About 5 million people follow the faith worldwide, with about 170,000 in the United States, with 2,000 of those around Chicago, where in 1894 an insurance salesman named Thornton Chase became the first Westerner to adopt the religion.
     Within five years, there were several hundred Baha'is in and around Chicago. They quickly decided to build a temple to house the growing religion. Representatives from Chicago went to what was then Palestine to meet with Abdu'l-Baha, the son of Baha'u'llah, who had taken over as leader following his father's death in 1892. He encouraged them to build a temple, and the dedication was something of a carrot to get him to come to Chicago, which he did.
      Several years were spent scouting a location. Jackson Park was considered, but Wilmette was settled on for its rural setting and inexpensive lakefront land.
     Despite his presence, the May 1, 1912, dedication was something of a bust, as far as cornerstone ceremonies go. First, the guest of honor was two hours late. Second, the ceremonial trowel would not pierce the thick springtime grass and somebody had to run and borrow a shovel from a nearby road crew.
      And third, there wasn't actually a cornerstone, but only a chunk of limestone scrap that a woman had begged from construction workers and taken to the site on a horse-drawn streetcar.
     Money still had to be raised. Construction did not begin until 1920, and the temple was not completed until 1953.
   Still, the crude cornerstone remains as a symbol of the do-it-yourself quality of the faith, to this day surrounded by a triangle of velvet ropes in the ground floor visitor's center at the temple.
     Above, the temple seats 1,200, and is accessed by nine doors—the number nine is highly significant in Baha'i, representing unity.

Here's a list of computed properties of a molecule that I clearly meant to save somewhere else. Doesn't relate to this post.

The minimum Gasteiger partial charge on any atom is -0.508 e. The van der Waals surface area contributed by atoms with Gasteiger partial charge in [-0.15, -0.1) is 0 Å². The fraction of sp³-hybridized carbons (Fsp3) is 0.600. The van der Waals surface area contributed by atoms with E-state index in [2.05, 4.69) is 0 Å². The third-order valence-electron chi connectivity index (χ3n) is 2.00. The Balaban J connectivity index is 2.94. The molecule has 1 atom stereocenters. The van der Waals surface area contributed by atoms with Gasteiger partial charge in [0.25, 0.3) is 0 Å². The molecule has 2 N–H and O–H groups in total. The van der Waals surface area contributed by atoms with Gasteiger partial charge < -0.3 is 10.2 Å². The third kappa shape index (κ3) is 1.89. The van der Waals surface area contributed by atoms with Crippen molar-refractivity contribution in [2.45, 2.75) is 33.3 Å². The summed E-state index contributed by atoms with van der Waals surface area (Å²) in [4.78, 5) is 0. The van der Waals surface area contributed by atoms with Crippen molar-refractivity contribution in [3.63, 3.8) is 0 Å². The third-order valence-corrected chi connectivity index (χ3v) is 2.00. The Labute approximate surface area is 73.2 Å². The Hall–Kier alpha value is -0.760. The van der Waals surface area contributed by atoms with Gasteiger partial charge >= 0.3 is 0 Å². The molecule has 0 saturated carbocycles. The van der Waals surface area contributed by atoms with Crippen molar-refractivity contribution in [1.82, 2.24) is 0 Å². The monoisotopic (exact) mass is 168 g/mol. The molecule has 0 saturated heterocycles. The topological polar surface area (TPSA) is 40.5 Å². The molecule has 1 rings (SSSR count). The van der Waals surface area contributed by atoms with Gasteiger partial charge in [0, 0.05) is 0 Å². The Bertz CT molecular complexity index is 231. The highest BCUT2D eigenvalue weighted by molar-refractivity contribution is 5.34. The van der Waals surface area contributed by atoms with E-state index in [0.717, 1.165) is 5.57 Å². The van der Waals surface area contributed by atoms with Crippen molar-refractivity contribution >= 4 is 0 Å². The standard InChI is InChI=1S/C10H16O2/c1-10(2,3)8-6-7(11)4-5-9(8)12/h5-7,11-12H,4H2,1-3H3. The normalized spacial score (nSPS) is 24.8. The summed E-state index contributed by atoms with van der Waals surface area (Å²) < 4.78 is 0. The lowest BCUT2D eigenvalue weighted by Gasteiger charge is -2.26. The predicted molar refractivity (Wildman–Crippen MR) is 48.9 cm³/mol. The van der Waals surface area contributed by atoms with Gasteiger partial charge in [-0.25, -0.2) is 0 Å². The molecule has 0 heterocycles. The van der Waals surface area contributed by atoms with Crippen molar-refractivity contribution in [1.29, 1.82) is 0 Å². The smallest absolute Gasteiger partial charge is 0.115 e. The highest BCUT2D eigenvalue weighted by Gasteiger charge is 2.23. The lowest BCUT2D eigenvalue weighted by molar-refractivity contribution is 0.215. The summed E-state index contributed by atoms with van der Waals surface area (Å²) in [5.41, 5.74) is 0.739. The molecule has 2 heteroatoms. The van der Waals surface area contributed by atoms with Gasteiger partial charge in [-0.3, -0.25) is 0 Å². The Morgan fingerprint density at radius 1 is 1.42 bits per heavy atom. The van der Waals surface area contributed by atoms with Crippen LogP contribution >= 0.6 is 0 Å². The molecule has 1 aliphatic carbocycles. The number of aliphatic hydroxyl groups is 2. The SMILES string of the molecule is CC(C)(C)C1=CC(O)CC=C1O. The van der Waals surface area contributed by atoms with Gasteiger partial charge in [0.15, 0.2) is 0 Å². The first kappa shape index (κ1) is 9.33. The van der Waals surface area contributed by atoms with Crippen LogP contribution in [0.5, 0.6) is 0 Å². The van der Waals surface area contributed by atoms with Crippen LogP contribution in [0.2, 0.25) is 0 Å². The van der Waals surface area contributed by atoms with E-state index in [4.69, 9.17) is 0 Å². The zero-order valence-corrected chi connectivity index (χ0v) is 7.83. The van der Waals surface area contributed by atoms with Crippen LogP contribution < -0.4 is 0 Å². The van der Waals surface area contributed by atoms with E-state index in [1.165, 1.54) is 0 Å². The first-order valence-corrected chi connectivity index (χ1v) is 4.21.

Work on the nine gardens around the temple is just now being completed, the final stage of the rehabilitation project.
     "We repaired the entire temple itself, cleaned it and got it ready for its next 100 years," said Scott Conrad, a California architect who has been project manager on the refurbishing.
     About 25 percent of the surface area of the building was rebuilt, including the steps, which were completely replaced.
     To clean the intricate concrete work, skilled mountaineers were hired from Alaska and Colorado to rappel down the building, cleaning the facade with brushes.
     "It is considered the world's most exquisite concrete building," said Conrad, standing among a mass of purple flowers being planted in advance of the centennial. He said the gardens were never before quite up to what the founder's son had hoped for when the temple was first planned.
     "These gardens are completely new," he said. "In the Baha'i community, the gardens are part of the temple, and these gardens are a fulfillment of Abdu'l-Baha's wish."
     Now, what they would like is for Chicagoans to visit.
     "There is a misconception, 'Oh, this must be secret,' " said Fullmer. "The temple is open every day. People can just walk in, sit and enjoy the spirit and serenity of it, regardless of their faith. It's a sacred place they can go. That's really the hope of the Baha'is, the main purpose of it."
           —Originally published in the Chicago Sun-Times, April 22, 2012

Friday, October 20, 2017

'Don Quixote,' ripped from the headlines

Don Quixote and Sancho Panza, by Honore Damier



     "Self-praise is self-debasement."